John Henry Clavell Smythe, from RAF War Hero to Solicitor General of the Republic of Sierra Leone
John Henry Clavell Smythe (1915-1996) is a descendant of The Sierra Leone Creole people, also called Krios, who were freed African American, West Indian and Liberated African slaves who settled in the Western Area of Sierra Leone between 1787 and about 1885.
Smythe was born in Freetown and served in the Sierra Leone Defence Corps. Following the declaration of war in 1939, he volunteered for the British Royal Air Force (RAF), training as a navigator officer.
A year later he became navigator of a bomber squadron before being promoted to flying officer.
Smythe served on 27 bomber missions for the RAF in Germany and Italy. In 1943 he was taken prisoner after being shot down by enemy fighters. He spent 18 months in a German prisoner of war camp until the camp was liberated by the Russians in 1945.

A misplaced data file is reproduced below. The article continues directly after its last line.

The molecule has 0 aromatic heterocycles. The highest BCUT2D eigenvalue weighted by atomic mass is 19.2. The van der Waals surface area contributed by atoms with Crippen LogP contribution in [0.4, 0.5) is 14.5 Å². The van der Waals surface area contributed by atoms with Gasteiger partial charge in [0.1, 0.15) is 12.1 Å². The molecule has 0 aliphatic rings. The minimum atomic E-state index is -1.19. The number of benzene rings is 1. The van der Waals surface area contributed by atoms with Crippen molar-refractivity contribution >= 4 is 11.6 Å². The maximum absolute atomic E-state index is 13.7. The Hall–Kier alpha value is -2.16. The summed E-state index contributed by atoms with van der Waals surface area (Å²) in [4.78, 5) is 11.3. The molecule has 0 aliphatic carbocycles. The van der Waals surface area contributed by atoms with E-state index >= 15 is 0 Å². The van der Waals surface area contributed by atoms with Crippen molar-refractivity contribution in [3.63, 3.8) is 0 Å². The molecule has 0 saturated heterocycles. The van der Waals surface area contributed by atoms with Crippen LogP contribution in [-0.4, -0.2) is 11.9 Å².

At the end of the war, Smythe helped organise the return of West Indian RAF men from leave on the Empire Windrush. He later became a practising barrister, married his Grenadian sweetheart, Violet Wells Bain and moved back to Freetown where he had an illustrious career and was appointed as Solicitor General of the newly independent nation of the Republic of Sierra Leone in 1961.
In 1993, when he retired from public service in Sierra Leone, he moved with his family to Britain, where he died in Thame, Oxfordshire on 9th July 1996 and was buried in St. Mary’s Church Cemetery. He was survived by his wife and his five children.
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